Wednesday, September 27, 2023 Sep 27, 2023
93° F Dallas, TX

Apocalypse Now: The Tax Collector’s Race

By Chris Tucker |

“This could become a real strategic race in that battleground…Gettysburg, the town, wasn’t important. It just happened to be the site the two sides passed or their way to victory. This race is a symbol of party control.”

-Rob Allyn, political consultant, in the Dallas Times Herald

DALLAS- -Calling the move “the only way to stave off Ar-maggedon,” evangelist Jerry Falwell endorsed Republican Gerald Reed in the historical, cataclysmic race to fill the Dallas tax assessor-collector post being vacated by Democrat John Childs. The endorsement came just two days after Ceil Wiseman, the Democratic candidate for the vital job, received the endorsements of New York Governor Mario Cuomo and President Oscar Arias Sanchez of Costa Rica, winner of the 1987 Nobel Peace Prize.

The endorsments were only the latest salvos in a pitched battle that has attracted the attention of the nation due to its ferocity and the staggering expense both paries have incurred to win the office of tax-assessor collector, whose chief duty is to send out those little cards reminding drivers that their license plates are up for renewal. The main issues in the hotly fought contest have been the color of ink to be used for the signature on those cards and the politically sensitive question of the “grace period” given to drivers whose plates have expired. Liberals want a grace period of seen days, while hard-line conservatives want tickets issued after three days.

In mid-February, the debate reached the floor of the U.S. Senate. Conservative Jesse Helms and liberal Edward Kennedy engaged in a shoving, cursing brawl after Helms accused seven-day advocates of “creating a climate of pusillanimous permissiveness that has brought kiddie pom into the living room and decimated the dollar on international markets.”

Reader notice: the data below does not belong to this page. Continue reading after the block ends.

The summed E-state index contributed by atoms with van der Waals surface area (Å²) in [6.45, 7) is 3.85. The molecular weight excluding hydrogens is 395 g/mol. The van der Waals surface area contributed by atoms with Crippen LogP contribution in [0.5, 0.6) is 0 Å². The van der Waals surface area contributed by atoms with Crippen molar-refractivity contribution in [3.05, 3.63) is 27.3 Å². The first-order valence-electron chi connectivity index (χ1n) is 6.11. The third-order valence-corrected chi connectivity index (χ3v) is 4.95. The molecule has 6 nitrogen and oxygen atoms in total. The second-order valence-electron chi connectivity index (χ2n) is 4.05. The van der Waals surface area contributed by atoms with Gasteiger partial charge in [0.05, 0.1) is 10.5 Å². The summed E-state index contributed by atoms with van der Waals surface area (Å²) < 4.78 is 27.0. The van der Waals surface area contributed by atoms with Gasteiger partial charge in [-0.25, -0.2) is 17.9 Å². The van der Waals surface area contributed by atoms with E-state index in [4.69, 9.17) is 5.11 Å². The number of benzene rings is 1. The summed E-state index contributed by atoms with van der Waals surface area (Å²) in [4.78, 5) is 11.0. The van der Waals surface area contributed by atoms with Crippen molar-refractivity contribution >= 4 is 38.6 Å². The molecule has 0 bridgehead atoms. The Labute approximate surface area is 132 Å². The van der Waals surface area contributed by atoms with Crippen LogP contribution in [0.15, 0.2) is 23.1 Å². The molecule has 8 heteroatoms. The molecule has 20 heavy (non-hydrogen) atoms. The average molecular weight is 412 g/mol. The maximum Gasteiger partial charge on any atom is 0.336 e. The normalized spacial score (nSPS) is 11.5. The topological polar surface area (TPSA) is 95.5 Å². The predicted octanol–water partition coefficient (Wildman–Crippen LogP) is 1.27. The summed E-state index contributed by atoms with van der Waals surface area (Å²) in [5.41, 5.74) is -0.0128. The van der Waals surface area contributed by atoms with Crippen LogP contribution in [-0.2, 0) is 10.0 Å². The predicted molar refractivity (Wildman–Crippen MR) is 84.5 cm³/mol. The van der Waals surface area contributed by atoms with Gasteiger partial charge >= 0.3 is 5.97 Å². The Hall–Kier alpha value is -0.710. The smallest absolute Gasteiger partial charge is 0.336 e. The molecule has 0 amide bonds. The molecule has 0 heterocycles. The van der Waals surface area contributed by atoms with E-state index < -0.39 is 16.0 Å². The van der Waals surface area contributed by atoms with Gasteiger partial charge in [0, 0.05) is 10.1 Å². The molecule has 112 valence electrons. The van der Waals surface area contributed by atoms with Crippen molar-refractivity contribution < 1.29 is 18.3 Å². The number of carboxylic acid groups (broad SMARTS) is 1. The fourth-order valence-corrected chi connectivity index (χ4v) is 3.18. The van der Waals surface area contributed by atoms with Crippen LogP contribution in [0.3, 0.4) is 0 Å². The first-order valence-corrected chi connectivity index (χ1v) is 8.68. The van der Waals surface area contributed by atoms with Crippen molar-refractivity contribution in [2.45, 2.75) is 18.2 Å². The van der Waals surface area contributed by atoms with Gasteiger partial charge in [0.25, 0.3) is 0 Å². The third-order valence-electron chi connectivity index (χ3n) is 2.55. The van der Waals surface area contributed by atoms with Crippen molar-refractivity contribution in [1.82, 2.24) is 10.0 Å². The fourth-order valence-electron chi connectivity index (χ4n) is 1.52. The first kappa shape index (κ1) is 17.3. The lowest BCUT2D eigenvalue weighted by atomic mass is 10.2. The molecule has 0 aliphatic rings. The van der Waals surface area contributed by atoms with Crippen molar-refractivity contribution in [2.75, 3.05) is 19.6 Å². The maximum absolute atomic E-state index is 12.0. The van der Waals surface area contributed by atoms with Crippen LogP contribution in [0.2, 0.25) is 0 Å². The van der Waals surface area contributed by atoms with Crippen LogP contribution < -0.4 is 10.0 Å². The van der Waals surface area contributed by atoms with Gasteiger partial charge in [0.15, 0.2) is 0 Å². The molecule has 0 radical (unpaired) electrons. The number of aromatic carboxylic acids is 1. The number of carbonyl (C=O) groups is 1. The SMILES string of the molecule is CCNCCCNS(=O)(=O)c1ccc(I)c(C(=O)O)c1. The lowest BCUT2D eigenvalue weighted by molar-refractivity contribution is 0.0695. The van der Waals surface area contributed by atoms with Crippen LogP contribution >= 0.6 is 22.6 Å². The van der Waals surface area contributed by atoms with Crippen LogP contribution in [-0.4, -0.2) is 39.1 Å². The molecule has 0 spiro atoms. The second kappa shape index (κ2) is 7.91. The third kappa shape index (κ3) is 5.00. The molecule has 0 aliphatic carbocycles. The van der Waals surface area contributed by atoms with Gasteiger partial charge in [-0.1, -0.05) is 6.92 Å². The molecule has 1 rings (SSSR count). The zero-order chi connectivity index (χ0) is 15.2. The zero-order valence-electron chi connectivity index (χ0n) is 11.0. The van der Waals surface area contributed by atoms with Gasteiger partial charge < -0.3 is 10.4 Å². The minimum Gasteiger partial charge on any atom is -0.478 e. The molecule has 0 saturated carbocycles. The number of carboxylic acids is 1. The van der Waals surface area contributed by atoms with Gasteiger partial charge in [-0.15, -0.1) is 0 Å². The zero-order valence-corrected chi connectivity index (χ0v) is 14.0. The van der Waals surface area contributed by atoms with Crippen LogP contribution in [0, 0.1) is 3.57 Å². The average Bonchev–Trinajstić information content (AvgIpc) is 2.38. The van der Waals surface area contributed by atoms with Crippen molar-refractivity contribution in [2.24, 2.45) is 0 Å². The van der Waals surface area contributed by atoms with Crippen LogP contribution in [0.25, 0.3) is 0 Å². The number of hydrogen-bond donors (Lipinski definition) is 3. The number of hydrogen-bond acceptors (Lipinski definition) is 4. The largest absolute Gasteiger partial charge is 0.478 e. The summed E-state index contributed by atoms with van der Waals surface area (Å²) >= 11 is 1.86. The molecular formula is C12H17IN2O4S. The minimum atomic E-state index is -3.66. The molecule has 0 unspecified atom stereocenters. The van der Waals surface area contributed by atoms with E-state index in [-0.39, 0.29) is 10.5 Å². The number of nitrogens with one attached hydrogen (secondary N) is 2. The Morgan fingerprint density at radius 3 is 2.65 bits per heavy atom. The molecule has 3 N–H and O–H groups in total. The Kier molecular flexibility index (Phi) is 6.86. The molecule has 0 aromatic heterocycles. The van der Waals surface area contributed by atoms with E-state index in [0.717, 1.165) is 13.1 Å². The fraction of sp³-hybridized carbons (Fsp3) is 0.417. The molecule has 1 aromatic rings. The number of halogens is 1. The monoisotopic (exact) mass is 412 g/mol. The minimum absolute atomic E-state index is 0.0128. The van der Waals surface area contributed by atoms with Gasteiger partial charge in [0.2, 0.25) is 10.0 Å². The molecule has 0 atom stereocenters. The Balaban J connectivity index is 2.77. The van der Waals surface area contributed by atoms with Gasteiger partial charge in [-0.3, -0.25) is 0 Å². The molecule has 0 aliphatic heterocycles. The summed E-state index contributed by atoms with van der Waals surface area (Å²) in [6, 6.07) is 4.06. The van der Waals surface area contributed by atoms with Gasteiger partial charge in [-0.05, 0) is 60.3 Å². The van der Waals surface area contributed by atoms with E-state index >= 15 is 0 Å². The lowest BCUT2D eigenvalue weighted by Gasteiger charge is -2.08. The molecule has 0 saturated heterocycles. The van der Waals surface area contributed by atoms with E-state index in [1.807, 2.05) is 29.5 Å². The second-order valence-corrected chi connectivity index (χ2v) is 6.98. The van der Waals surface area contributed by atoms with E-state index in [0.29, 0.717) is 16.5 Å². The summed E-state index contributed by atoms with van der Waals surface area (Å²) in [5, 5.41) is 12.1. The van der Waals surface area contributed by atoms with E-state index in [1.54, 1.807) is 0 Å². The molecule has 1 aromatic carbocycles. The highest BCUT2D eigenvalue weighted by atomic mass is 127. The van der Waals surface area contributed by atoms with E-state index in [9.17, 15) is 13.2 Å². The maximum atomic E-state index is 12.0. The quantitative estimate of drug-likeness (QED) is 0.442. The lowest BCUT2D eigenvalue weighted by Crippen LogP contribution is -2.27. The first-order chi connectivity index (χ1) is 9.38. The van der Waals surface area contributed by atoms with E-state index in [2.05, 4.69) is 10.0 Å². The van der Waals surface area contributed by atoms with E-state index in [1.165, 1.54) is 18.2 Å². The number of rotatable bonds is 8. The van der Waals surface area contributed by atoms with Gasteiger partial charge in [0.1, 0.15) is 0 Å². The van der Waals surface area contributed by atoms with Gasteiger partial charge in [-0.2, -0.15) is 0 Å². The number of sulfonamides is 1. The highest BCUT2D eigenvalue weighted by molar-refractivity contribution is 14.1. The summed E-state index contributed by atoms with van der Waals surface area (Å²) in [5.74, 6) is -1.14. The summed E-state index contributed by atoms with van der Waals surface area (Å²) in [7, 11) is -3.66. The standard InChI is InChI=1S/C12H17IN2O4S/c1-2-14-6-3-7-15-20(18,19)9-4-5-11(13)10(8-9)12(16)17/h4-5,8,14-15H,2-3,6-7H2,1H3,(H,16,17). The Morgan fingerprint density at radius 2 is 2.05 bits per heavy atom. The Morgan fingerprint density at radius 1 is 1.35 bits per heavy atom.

In Dallas, cooler heads may yet prevail. So far, no party official on either side has compared the Democrats’ possible loss of the office to the bombing of Pearl Harbor. As for Allyn’s startling revelation that both sides had won the Battle of Get-tsyburg, no survivors of the conflict could be reached for comment, though psychics conducted seances throughout the night. Reached at a cemetery in Richmond, Virginia, Civil War historian Bruce Catton (A Stillness at Appomattox), who died in 1978, said he was not surprised. “Really, when a major historical event like the Dallas tax collector’s race occurs, it can upset our fundamental assumptions about so many things. A rewriting of Civil War history is just part of the expected fallout from such a race.”

As the March 8 primary drew near, political observers would not speculate on the outcome if, as expected. Pope John Paul II throws the weight of his two-thousand-year-old church behind Ms. Wiseman. “If that happens,” said one Republican consultant who asked not to be identified, “only Donald Trump will be able to save us.”

Related Articles


The Dallas Dozen

We salute the city's most important players in 2011. They made a difference and inspired others to do the same.
By Jeanne Prejean

Souvenir of Dallas

"The Mighty, Mighty Hands of Mayor Tom Leppert"